• Ginkgo. Maidenhair Tree
    Ginkgo. Maidenhair Tree
  • WordNet 3.6
    • n maidenhair any of various small to large terrestrial ferns of the genus Adiantum having delicate palmately branched fronds
    • ***
Webster's Revised Unabridged Dictionary
    • n maidenhair (Bot) Any of various small to large terrestrial ferns of the genus Adiantum having very slender graceful stalks and delicate palmately branched fronds, especially (Adiantum pedatum). It is common in the United States, and is sometimes used in medicine. The name is also applied to other species of the same genus, as to the Venus-hair.
    • ***
Century Dictionary and Cyclopedia
    • n maidenhair A fern of the genus Adiantum, particularly A. Capillus-Veneris, a native of North and South America, Europe, Asia, Africa, China, and Japan, and A. pedatum, a native of North America from Canada southward, Hindustan, Japan, and Manchuria. They grow in moist rocky places, and are so called from the fine, hair-like stalks, or from the fine black fibrous roots. Asplenium Trichomanes is the black or English maidenhair.
    • n maidenhair A stuff in use for garments in the fourteenth century.
    • ***
Chambers's Twentieth Century Dictionary
    • ns Maidenhair a name given to a fern from the fine hair-like stalks of its fronds
    • ***


In literature:

On the steep incline above the spring grew tiny maidenhair ferns, while higher up were larger ferns and brakes.
"Burning Daylight" by Jack London
Huge bunches of maidenhair, delicate as green lace, clung to the steep bluffs on the opposite side.
"The Valiant Runaways" by Gertrude Atherton
Tiny, her tremulous fernfoils of maidenhair.
"Ulysses" by James Joyce
It has very much the appearance of the maidenhair fern, but is much larger.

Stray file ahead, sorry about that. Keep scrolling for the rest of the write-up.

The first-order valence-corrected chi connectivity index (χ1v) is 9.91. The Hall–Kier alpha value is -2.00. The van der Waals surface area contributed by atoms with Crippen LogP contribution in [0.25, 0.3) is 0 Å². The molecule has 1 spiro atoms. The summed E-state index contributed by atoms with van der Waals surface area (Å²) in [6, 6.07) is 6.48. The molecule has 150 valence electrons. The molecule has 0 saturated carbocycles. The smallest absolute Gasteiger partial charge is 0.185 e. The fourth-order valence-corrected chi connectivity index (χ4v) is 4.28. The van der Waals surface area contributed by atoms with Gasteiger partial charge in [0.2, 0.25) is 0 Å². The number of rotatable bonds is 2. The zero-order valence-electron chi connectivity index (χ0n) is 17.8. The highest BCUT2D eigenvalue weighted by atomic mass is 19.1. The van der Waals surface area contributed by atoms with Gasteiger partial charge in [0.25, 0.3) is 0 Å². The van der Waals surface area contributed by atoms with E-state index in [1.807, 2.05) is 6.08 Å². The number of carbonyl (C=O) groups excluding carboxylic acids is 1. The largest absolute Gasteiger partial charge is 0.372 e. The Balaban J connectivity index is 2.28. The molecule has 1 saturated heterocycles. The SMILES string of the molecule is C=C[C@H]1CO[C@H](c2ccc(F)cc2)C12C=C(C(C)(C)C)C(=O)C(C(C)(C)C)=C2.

"Canyons of the Colorado" by J. W. Powell
The roots of Maidenhair should always be treated in this way, as they dry out very quickly.
"The Garden, You, and I" by Mabel Osgood Wright
As buttonholes, backed with a frond of maidenhair, they are charming.
"Hardy Perennials and Old Fashioned Flowers" by John Wood
Stem stitch contour: Maidenhair in buttonhole stitch.
"Jacobean Embroidery" by Ada Wentworth Fitzwilliam and A. F. Morris Hands
It is effectively combined with violets, or lilies-of-the-valley and maidenhair fern.
"Make Your Own Hats" by Gene Allen Martin
One rose and one spray of maidenhair, in a tall thin glass, before each separate diner.
"The Lady of the Basement Flat" by Mrs. George de Horne Vaizey
I dusted my miniature only this morning, and this white rosebud and maidenhair I placed under it.
"The Children of Wilton Chase" by Mrs. L. T. Meade

In poetry:

From mossy banks all dotted
With violets breaking through,
Beneath the frondled maidenhair
Their shy eyes peep at you.
"Fairies" by Alice Guerin Crist
Drugs made Pauline vague.
She sat one day at the breakfast table
Fingering in a baffled way
The fronds of the maidenhair plant.
"Drugs Made Pauline Vague" by Stevie Smith

In news:

1084 & 15n20 maidenhair twist.
Pong Lee walks with his umbrella under a Maidenhair Tree, also known as a Ginkgo Biloba.